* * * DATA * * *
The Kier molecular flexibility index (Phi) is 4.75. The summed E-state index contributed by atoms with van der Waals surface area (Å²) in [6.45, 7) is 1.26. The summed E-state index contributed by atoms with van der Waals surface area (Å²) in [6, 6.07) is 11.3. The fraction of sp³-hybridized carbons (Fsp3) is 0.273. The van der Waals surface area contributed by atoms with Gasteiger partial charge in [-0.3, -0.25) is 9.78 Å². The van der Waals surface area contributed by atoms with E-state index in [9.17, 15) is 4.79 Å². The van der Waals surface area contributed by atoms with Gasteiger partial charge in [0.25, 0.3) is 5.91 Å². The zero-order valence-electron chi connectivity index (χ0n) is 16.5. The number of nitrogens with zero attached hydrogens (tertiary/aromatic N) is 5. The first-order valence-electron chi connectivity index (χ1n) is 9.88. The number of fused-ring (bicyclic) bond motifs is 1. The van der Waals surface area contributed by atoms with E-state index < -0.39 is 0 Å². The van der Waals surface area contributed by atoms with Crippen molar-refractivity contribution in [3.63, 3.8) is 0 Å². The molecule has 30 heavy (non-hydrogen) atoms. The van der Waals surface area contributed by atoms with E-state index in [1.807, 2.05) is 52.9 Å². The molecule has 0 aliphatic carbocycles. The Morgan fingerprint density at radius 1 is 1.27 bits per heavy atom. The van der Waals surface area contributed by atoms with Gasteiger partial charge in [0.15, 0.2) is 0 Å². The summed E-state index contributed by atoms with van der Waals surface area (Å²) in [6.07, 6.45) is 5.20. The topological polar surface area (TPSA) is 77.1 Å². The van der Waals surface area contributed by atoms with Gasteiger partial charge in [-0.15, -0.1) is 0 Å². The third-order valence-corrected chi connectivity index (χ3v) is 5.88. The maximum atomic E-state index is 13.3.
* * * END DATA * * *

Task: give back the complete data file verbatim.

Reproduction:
The Kier molecular flexibility index (Phi) is 4.75. The summed E-state index contributed by atoms with van der Waals surface area (Å²) in [6.45, 7) is 1.26. The summed E-state index contributed by atoms with van der Waals surface area (Å²) in [6, 6.07) is 11.3. The fraction of sp³-hybridized carbons (Fsp3) is 0.273. The van der Waals surface area contributed by atoms with Gasteiger partial charge in [-0.3, -0.25) is 9.78 Å². The van der Waals surface area contributed by atoms with E-state index in [9.17, 15) is 4.79 Å². The van der Waals surface area contributed by atoms with Gasteiger partial charge in [0.25, 0.3) is 5.91 Å². The zero-order valence-electron chi connectivity index (χ0n) is 16.5. The number of nitrogens with zero attached hydrogens (tertiary/aromatic N) is 5. The first-order valence-electron chi connectivity index (χ1n) is 9.88. The number of fused-ring (bicyclic) bond motifs is 1. The van der Waals surface area contributed by atoms with E-state index < -0.39 is 0 Å². The van der Waals surface area contributed by atoms with Crippen molar-refractivity contribution in [3.63, 3.8) is 0 Å². The molecule has 30 heavy (non-hydrogen) atoms. The van der Waals surface area contributed by atoms with E-state index in [1.807, 2.05) is 52.9 Å². The molecule has 0 aliphatic carbocycles. The Morgan fingerprint density at radius 1 is 1.27 bits per heavy atom. The van der Waals surface area contributed by atoms with Gasteiger partial charge in [0.15, 0.2) is 0 Å². The summed E-state index contributed by atoms with van der Waals surface area (Å²) in [6.07, 6.45) is 5.20. The topological polar surface area (TPSA) is 77.1 Å². The van der Waals surface area contributed by atoms with Gasteiger partial charge in [-0.15, -0.1) is 0 Å². The third-order valence-corrected chi connectivity index (χ3v) is 5.88. The maximum atomic E-state index is 13.3.